Tips For Getting Started

Get your own domain name. Your own, custom domain name makes it much easier for people to find and refer back to your blog, plus it looks professional. I personally think the top-level domain (TLD, e.g. .net, .com, .whatever) doesn't matter at all, but I'd still get something people recognize.

Start small. Pick a small topic, write a clear, concise post about it, and post it.

Don't write novels. I've seen other bloggers recommend writing everything about a topic on one page, but for me (probably because I'm a distracted individual) seeing a huge wall of text on a page is cause for me to run screaming in terror (aka hitting the back button). If the topic is large, break it up into multiple posts.

Post often. I personally write at least one post per week. They don't have to be big, involved works; hell they don't even have to be good, just write something. The post you've published is better than the post you've written.

Use whitespace. Huge multi-sentence paragraphs are a big turn off to many readers; they look impenetrable, dense, scary. Use whitespace by making lots of small paragraphs, and cut out any words or sentences that don't clearly and concisely support the point you are making.

Allow comments. It boggles my mind that bloggers can write some huge, insightful post and not allow other people to leave comments on it. Comments are where much of the value in writing a blog lies! After all, the whole of humanity is generally going to be smarter than you.

Manage the comments. Of course, allowing comments means some extra work on your part. You have to make sure you don't allow spam, or ads, or abusive posters. But in my opinion the extra work involved in maintaining a comments section is heavily outweighed by the value it provides.

Make it something you just do. If you want your blog to be successful, make it something you do, rather than something you have to do. This is the truly difficult part of writing a blog, but that kind of commitment tends to shine through your writing, making it obvious that blogging is something you enjoy rather than tolerate.

Don't expect to make money, because you probably won't. Blogging is not something people do to make a living. Sure, some super-famous bloggers can do this, but for the vast majority of us we're lucky if we make enough money to pay our hosting costs. Don't blog if all you're after is money, because you'll be sorely disappointed.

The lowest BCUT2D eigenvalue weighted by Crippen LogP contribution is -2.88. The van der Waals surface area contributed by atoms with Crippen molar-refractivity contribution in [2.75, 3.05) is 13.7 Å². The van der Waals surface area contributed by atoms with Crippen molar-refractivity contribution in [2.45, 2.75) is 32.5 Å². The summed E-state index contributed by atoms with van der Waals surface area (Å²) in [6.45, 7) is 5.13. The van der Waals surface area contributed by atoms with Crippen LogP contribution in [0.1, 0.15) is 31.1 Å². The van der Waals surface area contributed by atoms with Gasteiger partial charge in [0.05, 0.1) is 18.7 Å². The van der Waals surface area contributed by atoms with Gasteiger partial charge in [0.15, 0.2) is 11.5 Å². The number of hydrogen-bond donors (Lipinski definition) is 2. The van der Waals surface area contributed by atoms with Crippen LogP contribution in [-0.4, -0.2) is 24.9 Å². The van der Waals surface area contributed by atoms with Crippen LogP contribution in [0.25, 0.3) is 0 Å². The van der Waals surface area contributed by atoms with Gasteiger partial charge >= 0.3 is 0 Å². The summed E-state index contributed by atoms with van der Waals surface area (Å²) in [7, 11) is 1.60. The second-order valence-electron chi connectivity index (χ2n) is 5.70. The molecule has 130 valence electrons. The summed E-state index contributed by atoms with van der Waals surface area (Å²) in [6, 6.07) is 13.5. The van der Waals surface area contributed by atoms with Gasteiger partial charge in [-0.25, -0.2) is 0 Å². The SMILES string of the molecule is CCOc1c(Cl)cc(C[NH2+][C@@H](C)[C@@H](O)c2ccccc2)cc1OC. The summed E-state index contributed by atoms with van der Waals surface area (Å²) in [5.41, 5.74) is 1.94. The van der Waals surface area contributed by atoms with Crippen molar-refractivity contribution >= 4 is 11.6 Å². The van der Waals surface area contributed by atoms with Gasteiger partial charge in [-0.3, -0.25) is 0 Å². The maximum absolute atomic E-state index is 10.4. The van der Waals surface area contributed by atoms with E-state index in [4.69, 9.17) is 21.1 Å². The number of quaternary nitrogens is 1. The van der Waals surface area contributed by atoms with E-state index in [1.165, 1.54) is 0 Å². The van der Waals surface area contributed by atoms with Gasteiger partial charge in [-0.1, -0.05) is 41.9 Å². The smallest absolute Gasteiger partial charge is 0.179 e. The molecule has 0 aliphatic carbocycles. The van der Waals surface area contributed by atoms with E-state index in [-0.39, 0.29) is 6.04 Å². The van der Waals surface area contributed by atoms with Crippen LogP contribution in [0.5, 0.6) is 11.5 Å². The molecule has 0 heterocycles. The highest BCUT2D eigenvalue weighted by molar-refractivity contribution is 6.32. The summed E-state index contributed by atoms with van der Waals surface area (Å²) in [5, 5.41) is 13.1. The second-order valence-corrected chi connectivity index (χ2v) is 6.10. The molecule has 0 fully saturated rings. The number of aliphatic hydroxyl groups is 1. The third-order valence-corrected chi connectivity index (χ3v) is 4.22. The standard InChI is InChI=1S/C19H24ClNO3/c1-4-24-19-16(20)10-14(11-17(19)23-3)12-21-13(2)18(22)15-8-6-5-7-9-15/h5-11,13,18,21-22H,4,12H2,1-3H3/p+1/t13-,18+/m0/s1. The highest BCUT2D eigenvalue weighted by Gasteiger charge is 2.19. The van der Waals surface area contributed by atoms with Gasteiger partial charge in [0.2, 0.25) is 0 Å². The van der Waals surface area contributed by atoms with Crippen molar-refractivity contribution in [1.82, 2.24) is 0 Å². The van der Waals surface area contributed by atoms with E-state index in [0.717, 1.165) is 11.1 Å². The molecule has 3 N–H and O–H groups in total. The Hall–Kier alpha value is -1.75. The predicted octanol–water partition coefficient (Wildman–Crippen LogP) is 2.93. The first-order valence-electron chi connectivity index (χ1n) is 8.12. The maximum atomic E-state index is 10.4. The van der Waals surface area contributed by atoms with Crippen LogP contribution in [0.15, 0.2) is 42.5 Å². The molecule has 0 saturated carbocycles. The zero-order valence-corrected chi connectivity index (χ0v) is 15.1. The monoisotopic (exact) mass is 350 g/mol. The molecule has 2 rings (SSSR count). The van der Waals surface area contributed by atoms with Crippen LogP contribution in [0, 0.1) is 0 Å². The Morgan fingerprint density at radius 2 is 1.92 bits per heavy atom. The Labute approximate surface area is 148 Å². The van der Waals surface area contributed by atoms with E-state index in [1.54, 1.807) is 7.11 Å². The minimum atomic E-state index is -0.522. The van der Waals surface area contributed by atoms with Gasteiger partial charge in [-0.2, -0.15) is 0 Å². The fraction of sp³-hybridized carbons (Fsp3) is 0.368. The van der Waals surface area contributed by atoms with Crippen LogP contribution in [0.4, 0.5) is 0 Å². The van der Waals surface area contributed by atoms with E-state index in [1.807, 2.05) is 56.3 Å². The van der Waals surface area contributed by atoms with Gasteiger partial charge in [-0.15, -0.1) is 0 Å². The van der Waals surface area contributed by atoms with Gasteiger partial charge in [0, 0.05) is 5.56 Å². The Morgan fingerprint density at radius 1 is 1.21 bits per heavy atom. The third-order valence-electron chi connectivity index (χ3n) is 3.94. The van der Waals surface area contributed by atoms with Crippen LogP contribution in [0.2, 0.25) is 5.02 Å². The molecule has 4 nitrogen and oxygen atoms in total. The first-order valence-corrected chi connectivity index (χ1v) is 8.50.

I love writing. It's why I write stories, why I write tutorials, why I write at all. But you don't have to love to write to be a good blogger, and you certainly don't need to be a good writer to be an effective blogger (proof). To me, the benefits of blogging significantly outweigh the downsides, and the skills writing teaches (communication, humility, confidence) are useful in almost every facet of our lives, not just our professional one.

So go get started! Nothing's stopping you except you!

Happy Coding Writing!

Getting All Valid Enum Values in ASP.NET Web API

One of the commenters on my blog posed an interesting question on my article about serializing enumerations in Web API:

A comment on my blog, asking

He wanted to know how someone who is querying a Web API might know what possible values a given enumeration has. I didn't answer that in the post he commented on, so I'll do that now. How do we tell consumers what possible values an enumeration in a Web API app has?

Let's say we have the following enums:

public enum AddressType  

public enum AccessLevel  

We want to expose a query which returns these values for each enumeration. To do that, let's create a class for EnumValue:

public class EnumValue  
    public string Name { get; set; }
    public int Value { get; set; }

It's a pretty generic class, to be sure, but since all enumerations are is a name and a value it serves our purposes well enough.

The trick now is to create an extension which uses Reflection to get all the names for the given enum. In fact, we can even make that method generic, so it can be used for any enumeration at all.

public static class EnumExtensions  
    public static List<EnumValue> GetValues<T>()
        List<EnumValue> values = new List<EnumValue>();
        foreach (var itemType in Enum.GetValues(typeof(T)))
            //For each value of this enumeration, add a new EnumValue instance
            values.Add(new EnumValue()
                Name = Enum.GetName(typeof(T), itemType), 
                Value = (int)itemType
        return values;

Finally, we can use Web API methods that call this extension:

public class HomeController : ApiController  
    public IHttpActionResult GetAccessLevels()
        return Ok(EnumExtensions.GetValues<AccessLevel>());

    public IHttpActionResult GetAddressTypes()
        return Ok(EnumExtensions.GetValues<AddressType>());

When we call this method using Postman, we now get an appropriate response code (200 OK) and the data we were looking for. Here's the address types:

A Postman response, showing the three possible values for the enumeration AddressType

And here's the access levels: